Cruising down Florida boulevards in our Chrysler Town and Country, Big Bubba. The radio has been figured and is pumping, the seating arrangements sorted, the cup-holders cooed over. Ian in the driver’s seat can’t stop grinning.
Ali’s reaction to the booking of a helicopter ride: “But Daddy’s too big to get in one of those!” Cue collapse of all parties. The kid is a stand-up comedian, swear to God.
The International House of Pancakes. We are all so, so fat now. Note also our waiter’s reaction to our response to the innocent question as to whether we would like the vast amount of uneaten food on our plates bagged up for later contemplation: “Oh GOD no. I don’t ever want to see another pancake!” Sorry, William. Nothing personal. We still tipped. We’re just not used to American portions yet.
While at the IHOP, a family from New York commisurate with us about Thursday’s events. We commisurate back. They have 9/11. We now, apparantly, have 7/7. London and NY have always had a lot in common, but this?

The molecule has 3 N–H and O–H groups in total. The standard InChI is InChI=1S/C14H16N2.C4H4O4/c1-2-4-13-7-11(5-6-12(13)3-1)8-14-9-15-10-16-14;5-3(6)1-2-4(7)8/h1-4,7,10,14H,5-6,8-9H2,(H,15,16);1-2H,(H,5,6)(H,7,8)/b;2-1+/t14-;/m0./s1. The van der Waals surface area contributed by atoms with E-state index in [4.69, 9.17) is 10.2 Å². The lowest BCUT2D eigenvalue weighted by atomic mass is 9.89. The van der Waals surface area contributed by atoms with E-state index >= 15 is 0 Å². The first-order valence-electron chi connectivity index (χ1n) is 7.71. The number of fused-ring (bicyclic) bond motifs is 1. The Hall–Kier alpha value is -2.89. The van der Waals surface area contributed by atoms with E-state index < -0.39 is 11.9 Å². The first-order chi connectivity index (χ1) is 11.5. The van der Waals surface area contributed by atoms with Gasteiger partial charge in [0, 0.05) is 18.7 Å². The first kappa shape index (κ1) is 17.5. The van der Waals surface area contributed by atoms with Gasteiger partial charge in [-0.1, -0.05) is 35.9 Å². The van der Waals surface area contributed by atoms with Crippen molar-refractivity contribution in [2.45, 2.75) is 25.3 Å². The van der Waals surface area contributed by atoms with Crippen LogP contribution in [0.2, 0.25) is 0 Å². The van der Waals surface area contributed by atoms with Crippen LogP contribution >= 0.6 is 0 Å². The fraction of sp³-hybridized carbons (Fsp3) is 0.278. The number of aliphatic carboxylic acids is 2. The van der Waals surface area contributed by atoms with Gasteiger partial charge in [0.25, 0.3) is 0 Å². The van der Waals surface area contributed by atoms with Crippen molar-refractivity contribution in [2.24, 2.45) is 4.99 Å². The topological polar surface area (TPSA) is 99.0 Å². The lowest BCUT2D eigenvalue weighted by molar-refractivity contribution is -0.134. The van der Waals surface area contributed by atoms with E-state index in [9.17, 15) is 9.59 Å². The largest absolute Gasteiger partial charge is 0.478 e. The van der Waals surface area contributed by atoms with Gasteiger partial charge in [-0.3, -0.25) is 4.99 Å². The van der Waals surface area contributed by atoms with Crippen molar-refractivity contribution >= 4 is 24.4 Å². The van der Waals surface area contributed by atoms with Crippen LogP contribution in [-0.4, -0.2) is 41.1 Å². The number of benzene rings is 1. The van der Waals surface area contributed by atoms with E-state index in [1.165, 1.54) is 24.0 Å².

Walmart. There’s choice and there’s choice. But why would anyone choose to purchase big slabs of (and this is on the packaging) Ham And Water Style Product.
Let me say that again. Ham And Water Style Product.
It looks even worse than it sounds. Imagine a pink gelid slab of goop about the size of a PC case.
Walmart sell that. That’s food apparantly.
Just when I thought I couldn’t get over the aisle of bagged grated cheese.
Free broadband. In the apartment. There is drool on the iBook’s keyboard. I am so happy.
Generally, it’s what I thought it would be here (ugh, grammatical pratfall, sorry, typing on empty now.) Everything’s big and friendly and a little bit too man-made. Fun of course, and I’m already grooving on being here with people I love even if they do insist on laughing at my new Star Wars t-shirt (it’s the skull and crossbones but with a Stormtrooper head! Remember, I’m feeding my inner geek. There may be a danger of giving him indigestion.)